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Tuesday, April 7, 2020
Notations From the Grid (Special Tuesday Edition): On #LifeIntheTimeofCorona With a Window to the Future
April 7, 2020
The economist Paul Romer is credited with the expression “a crisis is a terrible thing to waste.” Apple seems to be taking the maxim to heart, using its massive balance sheet to go shopping at a time equity values are plummeting.
Last week, Apple said it would buy the popular weather app Dark Sky, an opportunity to beef up its map and meteorological offerings as well as deprive customers with Android phones from using the app. It also is buying Voysis, an artificial intelligence software company that makes voice-assistance tech, presumably to beef up the sometimes-maligned Siri. The Apple-focused (if anachronistically named) site 9to5Mac reports that Apple plans to buy an augmented reality company called NextVR too.
There’ve been recent reports that famously secretive and office-centric Apple hasn’t taken well to the working-from-home era. It also has begun throwing itself into pandemic aid by donating masks. But it’s clear that Apple is chugging along, especially in the dealmaking department.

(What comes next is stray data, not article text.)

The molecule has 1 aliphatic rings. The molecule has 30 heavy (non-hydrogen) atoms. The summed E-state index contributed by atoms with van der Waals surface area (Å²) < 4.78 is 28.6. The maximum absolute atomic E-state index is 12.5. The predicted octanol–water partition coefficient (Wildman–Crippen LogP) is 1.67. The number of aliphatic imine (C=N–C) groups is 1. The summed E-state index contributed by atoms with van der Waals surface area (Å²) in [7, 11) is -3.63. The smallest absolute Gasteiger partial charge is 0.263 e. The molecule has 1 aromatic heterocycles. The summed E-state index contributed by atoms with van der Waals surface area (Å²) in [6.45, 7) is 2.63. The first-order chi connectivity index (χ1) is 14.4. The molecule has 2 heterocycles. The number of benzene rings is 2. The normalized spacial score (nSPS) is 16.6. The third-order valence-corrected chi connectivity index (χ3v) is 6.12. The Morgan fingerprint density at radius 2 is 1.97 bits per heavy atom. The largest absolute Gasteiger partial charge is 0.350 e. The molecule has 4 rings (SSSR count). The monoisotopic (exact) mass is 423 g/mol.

I watched an inspiring coronavirus news conference Monday hosted by the mayor of San Francisco and top city officials. The mayor, London Breed, didn’t once criticize anyone. She didn’t offer medical advice of any kind. Her heads of health, public transportation, homeless services, and other departments calmly explained, with ample dollops of data, what the city is doing to confront the crisis.
Breed repeatedly made reference to an inevitable surge on local hospitals and explained how the city is preparing for it. She came under criticism for declaring an emergency in San Francisco on February 26, an act meant to trigger preparedness. Along with other Bay Area officials, she ordered residents to stay home on March 16, days before other cities and even before the rest of California. So far, however, there have been 583 Covid-19 cases in San Francisco and nine deaths. The city is widely believed to have flattened the curve of the disease.
I can’t pretend this news conference, available here, is good television. The time each official takes to disinfect the microphone and their hands alone is a ratings killer. How refreshing.
Mauro Guillen, the Wharton professor whose thoughts on technology and the coronavirus I mentioned Monday, has posted his presentation here.